Federal court orders pirate radio station off the air
CIR defended the owner of low power, non-commercial radio station, Grid Radio 96.9 FM in Cleveland, in “cease and desist” prosecution brought against it by Federal Communications Commission and represented it in a constitutional challenge to FCC’s refusal to issue licenses to low-wattage “micro-broadcasters.” The low-power station, which broadcasted music and public service programming to Cleveland’s gay community, went off the air following a 3-year battle with the Federal Communications Commission. But Grid Radio founder Jerry Szoka’s continued to fight to vindicate his First Amendment rights in a federal appeals court in Washington, D.C. The appeal received a boost from the district court judge’s ruling, which expressed serious doubts about the constitutionality of the FCC ban.
In her February 23 ruling in U.S. v. Szoka, U.S. District Court Judge Kathleen McDonald O’Malley explained that she was obligated to enforce the FCC’s cease and desist order against Szoka, but that he could pursue his First Amendment challenge before the U.S. Court of Appeals for the District of Columbia. Judge O’Malley expressed doubt that the FCC’s attack on Szoka could survive a First Amendment challenge, observing that the Commission’s ban on microbroadcasting has:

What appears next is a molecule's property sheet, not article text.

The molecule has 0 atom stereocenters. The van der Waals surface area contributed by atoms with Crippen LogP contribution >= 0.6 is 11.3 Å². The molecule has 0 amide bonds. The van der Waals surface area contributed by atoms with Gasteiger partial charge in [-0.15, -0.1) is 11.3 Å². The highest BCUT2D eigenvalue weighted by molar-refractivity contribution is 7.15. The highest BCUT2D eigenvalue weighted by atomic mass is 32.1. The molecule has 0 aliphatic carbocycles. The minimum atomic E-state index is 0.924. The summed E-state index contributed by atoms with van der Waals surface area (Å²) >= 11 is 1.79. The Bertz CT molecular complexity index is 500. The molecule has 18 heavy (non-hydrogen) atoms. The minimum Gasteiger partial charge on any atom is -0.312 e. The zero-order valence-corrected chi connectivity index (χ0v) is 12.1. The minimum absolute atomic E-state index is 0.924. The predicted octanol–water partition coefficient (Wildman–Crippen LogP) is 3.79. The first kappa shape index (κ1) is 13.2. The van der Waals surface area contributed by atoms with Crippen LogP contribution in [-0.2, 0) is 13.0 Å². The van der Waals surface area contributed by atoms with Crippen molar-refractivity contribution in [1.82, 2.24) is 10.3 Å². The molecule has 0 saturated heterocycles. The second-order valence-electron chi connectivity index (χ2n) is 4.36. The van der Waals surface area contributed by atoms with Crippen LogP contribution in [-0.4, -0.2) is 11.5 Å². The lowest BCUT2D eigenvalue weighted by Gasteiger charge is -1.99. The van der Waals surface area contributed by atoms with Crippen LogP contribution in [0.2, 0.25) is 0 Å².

[T]he effect of giving access to the airwaves only to those who are wealthy enough to afford the expensive equipment necessary to broadcast over 100 watts. . . . [Thus] it is certainly arguable that the ban came dangerously close to, if it did not actually step over the line of, choosing among applicants on the basis of their political, economic or social views . . ., which would be inconsistent with both the constitution and the FCC’s statutory mandate.
In a complete about-face, the FCC lifted its prohibition on microbroadcasting. But Szoka’s case was governed by the old rules, and Szoka was barred from seeking a license under the new rules because of his past defiance. Judge O’Malley characterized as “vindictive” the FCC’s refusal to allow pirate broadcasters to apply under the new rules, noting that the “tenacity” of microbroadcasters such as Szoka helped to force the FCC’s rule change.
The FCC’s now-defunct rule against low-power broadcasting was based on the agency’s contention that microbroadcasting would lead to interference with commercial radio stations. The FCC conceded that the rule was unnecessary. Moreover, the FCC admitted that it never received any complaint of interference caused by Szoka’s low-wattage broadcasts.